The Three-Legged Stool
In this classic from the Fine Woodworking archive, David Scott explains how to turn a stool on the lathe.
Synopsis: For a turner, a stool may serve as an introduction to joinery and a chance to go beyond the usual turned work. The variations on a three-legged stool seem endless, and this and a related article cover a few types. Here, David W. Scott weighs the design of the stool based on appearance, the intended use of the stool, and user leg length. He explains how he makes the seat, legs, and rungs, using shouldered, round tenons to add strength to the rung joints. Jim Cummins talks about how Ron Curtis makes “free-form construction with sound joinery” with lots of angles.
The three-legged stool is the essence of casual furniture, good for a brief perch in the kitchen or shop or for a longer sit when the body is leaning forward and partly supported by a desk or counter. For a turner, the stool may serve as an introduction to joinery and a chance to go beyond the usual turned work.
The idea of individual turnings coming together to form a finished piece of furniture is fascinating. Building furniture and doing production lathe work in a small shop, I have long been intrigued with the structure of the three-legged stool— the variations on its simple theme seem endless. Free-form slab seats in the style of Wharton Esherick (FWW #19, pp. 50-57), seats that are turned and then carved, other rung configurations and legs at other angles, even different angles in the same stool, all open up new design possibilities.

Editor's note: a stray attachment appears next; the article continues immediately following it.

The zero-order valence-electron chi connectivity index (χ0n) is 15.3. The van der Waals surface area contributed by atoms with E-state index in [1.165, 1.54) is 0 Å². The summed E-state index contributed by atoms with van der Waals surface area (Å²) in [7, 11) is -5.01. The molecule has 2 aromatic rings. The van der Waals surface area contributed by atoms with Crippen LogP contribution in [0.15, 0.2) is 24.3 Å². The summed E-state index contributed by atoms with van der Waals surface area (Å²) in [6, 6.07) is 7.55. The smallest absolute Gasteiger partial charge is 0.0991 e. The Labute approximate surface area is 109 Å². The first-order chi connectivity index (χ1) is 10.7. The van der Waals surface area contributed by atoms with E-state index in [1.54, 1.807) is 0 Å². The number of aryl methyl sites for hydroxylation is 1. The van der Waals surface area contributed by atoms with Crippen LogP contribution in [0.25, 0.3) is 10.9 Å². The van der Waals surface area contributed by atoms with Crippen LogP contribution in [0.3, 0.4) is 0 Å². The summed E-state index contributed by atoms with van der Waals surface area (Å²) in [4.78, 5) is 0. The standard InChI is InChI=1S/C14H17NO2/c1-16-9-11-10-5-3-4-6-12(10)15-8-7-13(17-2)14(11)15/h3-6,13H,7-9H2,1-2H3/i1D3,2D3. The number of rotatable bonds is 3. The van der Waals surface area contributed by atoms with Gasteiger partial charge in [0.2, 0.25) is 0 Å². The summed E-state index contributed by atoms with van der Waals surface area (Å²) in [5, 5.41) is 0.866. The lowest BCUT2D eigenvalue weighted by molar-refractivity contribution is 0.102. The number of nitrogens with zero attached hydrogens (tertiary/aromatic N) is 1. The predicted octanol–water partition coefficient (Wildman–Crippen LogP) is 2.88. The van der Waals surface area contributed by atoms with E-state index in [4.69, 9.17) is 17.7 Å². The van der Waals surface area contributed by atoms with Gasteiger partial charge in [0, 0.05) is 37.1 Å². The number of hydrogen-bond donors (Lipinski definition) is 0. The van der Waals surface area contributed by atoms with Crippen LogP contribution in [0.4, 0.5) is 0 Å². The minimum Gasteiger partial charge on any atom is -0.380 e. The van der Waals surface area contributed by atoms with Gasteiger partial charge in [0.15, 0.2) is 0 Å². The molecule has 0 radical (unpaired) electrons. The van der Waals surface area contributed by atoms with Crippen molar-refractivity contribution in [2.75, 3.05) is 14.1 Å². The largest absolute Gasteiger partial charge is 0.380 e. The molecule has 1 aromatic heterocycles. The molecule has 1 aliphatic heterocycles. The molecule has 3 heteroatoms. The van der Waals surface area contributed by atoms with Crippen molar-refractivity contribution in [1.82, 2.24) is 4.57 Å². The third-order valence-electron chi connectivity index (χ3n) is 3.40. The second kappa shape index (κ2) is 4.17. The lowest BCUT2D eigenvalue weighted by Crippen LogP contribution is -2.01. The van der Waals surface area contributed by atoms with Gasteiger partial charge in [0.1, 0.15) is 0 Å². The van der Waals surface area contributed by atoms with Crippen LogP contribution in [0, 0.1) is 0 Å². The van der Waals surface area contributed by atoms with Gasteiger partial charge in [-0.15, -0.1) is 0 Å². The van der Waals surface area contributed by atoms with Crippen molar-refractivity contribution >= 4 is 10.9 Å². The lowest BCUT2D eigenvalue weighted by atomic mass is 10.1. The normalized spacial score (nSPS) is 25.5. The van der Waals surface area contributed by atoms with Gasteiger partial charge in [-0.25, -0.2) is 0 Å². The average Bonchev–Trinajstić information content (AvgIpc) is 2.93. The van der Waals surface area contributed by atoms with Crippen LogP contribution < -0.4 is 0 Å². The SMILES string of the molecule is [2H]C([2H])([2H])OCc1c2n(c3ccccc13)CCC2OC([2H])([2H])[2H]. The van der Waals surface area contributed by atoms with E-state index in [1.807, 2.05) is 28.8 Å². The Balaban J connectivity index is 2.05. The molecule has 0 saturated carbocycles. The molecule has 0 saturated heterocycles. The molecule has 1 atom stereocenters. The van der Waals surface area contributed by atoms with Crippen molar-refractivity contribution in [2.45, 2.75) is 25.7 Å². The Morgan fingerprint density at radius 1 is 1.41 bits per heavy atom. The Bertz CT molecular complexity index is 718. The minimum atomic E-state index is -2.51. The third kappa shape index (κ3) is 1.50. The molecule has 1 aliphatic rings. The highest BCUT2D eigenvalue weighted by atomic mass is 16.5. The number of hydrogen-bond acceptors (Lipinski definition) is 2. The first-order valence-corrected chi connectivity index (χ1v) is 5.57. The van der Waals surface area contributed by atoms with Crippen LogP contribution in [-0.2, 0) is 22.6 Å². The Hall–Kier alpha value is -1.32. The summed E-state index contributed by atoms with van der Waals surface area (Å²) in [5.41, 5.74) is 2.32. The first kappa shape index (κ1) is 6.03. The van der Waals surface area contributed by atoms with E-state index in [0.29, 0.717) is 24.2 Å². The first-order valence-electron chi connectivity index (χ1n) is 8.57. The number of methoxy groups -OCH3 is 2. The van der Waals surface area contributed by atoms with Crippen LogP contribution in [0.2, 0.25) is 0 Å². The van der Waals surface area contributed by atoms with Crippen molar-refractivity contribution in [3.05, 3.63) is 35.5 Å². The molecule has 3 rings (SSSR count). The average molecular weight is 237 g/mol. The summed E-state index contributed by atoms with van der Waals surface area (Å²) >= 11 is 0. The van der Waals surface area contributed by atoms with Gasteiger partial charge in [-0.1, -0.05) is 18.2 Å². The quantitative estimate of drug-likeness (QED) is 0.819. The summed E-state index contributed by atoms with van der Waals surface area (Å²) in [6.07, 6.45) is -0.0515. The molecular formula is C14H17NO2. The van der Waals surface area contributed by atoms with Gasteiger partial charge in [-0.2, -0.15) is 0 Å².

I make stools between 25 in. and 28 in. high, a good size for general use. A 25-in. stool with legs angled at 78° has feet about 17 in. apart—graceful and stable in appearance and in use. I determine the placement of the rungs according to appearance, intended use of the stool, and the user’s leg length. If the rungs are too low, the stool looks clumsy; if too high, it begins to look storky. Two-rung stools, like one of those in the photo at right, have the rungs’ mortises all at the same height from the floor. Three-rung stools have rungs staggered in height 1 in. to 1 3/4-in. so as not to weaken the legs. In order to be able to choose the rung heights and lengths for each stool individually, I turn the seat first and then the legs. The legs join the underside of the seat in 1-in. diameter holes about 4 in. to 5 in. from the seat center. I mark and drill the holes in the legs for the rungs, test-assemble the legs and seat without glue, and measure the lengths of the rungs. Then I turn and finish the rungs, take care of details and glue the pieces together.
Making the seat
Usually, I turn the seat from 6/4 or 8/4 stock, 12 in. to 14 in. in diameter, mounted inboard on a Glaser center-screw chuck on the lathe (FWW #25, pp. 84- 85). I bought the chuck, which lets me mount and unmount the seat blank quickly and precisely, for $70 from Turnmaster Corp., 11665 Coley River Circle, Fountain Valley, Calif. 92708. My preference is seats made all from one board, but seats glued up to get that width look fine too. First I drill the hole for the center screw on the seat-blank underside, then, using a protractor, I mark three lines radiating out from the center at 120° intervals.
For the full article, download the PDF below:
From Fine Woodworking #36